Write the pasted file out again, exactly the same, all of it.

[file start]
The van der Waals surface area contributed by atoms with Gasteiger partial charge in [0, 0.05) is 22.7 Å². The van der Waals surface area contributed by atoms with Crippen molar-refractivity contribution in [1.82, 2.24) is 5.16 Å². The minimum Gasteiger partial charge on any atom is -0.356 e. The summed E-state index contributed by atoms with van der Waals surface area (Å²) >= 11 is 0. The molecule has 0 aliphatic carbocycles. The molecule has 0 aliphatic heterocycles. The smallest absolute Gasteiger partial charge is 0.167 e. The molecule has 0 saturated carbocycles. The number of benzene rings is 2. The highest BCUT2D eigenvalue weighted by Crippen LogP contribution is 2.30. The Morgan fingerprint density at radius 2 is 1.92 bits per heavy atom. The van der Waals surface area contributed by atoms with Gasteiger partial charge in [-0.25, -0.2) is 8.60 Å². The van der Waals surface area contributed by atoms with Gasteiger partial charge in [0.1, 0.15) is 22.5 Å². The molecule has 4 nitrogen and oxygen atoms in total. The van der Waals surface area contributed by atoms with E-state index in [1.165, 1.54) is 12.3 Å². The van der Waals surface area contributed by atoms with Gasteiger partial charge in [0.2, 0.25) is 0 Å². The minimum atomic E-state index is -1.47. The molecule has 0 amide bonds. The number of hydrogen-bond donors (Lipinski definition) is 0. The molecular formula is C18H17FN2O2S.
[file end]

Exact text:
The van der Waals surface area contributed by atoms with Gasteiger partial charge in [0, 0.05) is 22.7 Å². The van der Waals surface area contributed by atoms with Crippen molar-refractivity contribution in [1.82, 2.24) is 5.16 Å². The minimum Gasteiger partial charge on any atom is -0.356 e. The summed E-state index contributed by atoms with van der Waals surface area (Å²) >= 11 is 0. The molecule has 0 aliphatic carbocycles. The molecule has 0 aliphatic heterocycles. The smallest absolute Gasteiger partial charge is 0.167 e. The molecule has 0 saturated carbocycles. The number of benzene rings is 2. The highest BCUT2D eigenvalue weighted by Crippen LogP contribution is 2.30. The Morgan fingerprint density at radius 2 is 1.92 bits per heavy atom. The van der Waals surface area contributed by atoms with Gasteiger partial charge in [-0.25, -0.2) is 8.60 Å². The van der Waals surface area contributed by atoms with Gasteiger partial charge in [0.1, 0.15) is 22.5 Å². The molecule has 4 nitrogen and oxygen atoms in total. The van der Waals surface area contributed by atoms with E-state index in [1.165, 1.54) is 12.3 Å². The van der Waals surface area contributed by atoms with Gasteiger partial charge in [0.2, 0.25) is 0 Å². The minimum atomic E-state index is -1.47. The molecule has 0 amide bonds. The number of hydrogen-bond donors (Lipinski definition) is 0. The molecular formula is C18H17FN2O2S.